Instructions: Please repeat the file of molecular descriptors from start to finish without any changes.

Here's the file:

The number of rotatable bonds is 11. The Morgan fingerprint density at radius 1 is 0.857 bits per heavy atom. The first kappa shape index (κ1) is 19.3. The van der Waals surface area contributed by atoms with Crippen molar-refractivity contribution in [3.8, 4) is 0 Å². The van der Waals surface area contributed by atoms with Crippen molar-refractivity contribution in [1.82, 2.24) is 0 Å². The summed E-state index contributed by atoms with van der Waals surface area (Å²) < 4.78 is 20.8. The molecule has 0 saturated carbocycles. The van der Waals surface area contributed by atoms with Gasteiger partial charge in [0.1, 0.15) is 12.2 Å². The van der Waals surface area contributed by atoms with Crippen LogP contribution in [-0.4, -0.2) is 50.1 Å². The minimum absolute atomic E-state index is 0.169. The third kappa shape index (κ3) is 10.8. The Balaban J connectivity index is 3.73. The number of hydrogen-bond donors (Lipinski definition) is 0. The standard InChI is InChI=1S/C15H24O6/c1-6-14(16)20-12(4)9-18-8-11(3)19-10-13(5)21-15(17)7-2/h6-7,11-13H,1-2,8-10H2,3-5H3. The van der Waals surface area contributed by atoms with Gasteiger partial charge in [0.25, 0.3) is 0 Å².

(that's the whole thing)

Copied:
The number of rotatable bonds is 11. The Morgan fingerprint density at radius 1 is 0.857 bits per heavy atom. The first kappa shape index (κ1) is 19.3. The van der Waals surface area contributed by atoms with Crippen molar-refractivity contribution in [3.8, 4) is 0 Å². The van der Waals surface area contributed by atoms with Crippen molar-refractivity contribution in [1.82, 2.24) is 0 Å². The summed E-state index contributed by atoms with van der Waals surface area (Å²) < 4.78 is 20.8. The molecule has 0 saturated carbocycles. The van der Waals surface area contributed by atoms with Gasteiger partial charge in [0.1, 0.15) is 12.2 Å². The van der Waals surface area contributed by atoms with Crippen LogP contribution in [-0.4, -0.2) is 50.1 Å². The minimum absolute atomic E-state index is 0.169. The third kappa shape index (κ3) is 10.8. The Balaban J connectivity index is 3.73. The number of hydrogen-bond donors (Lipinski definition) is 0. The standard InChI is InChI=1S/C15H24O6/c1-6-14(16)20-12(4)9-18-8-11(3)19-10-13(5)21-15(17)7-2/h6-7,11-13H,1-2,8-10H2,3-5H3. The van der Waals surface area contributed by atoms with Gasteiger partial charge in [0.25, 0.3) is 0 Å².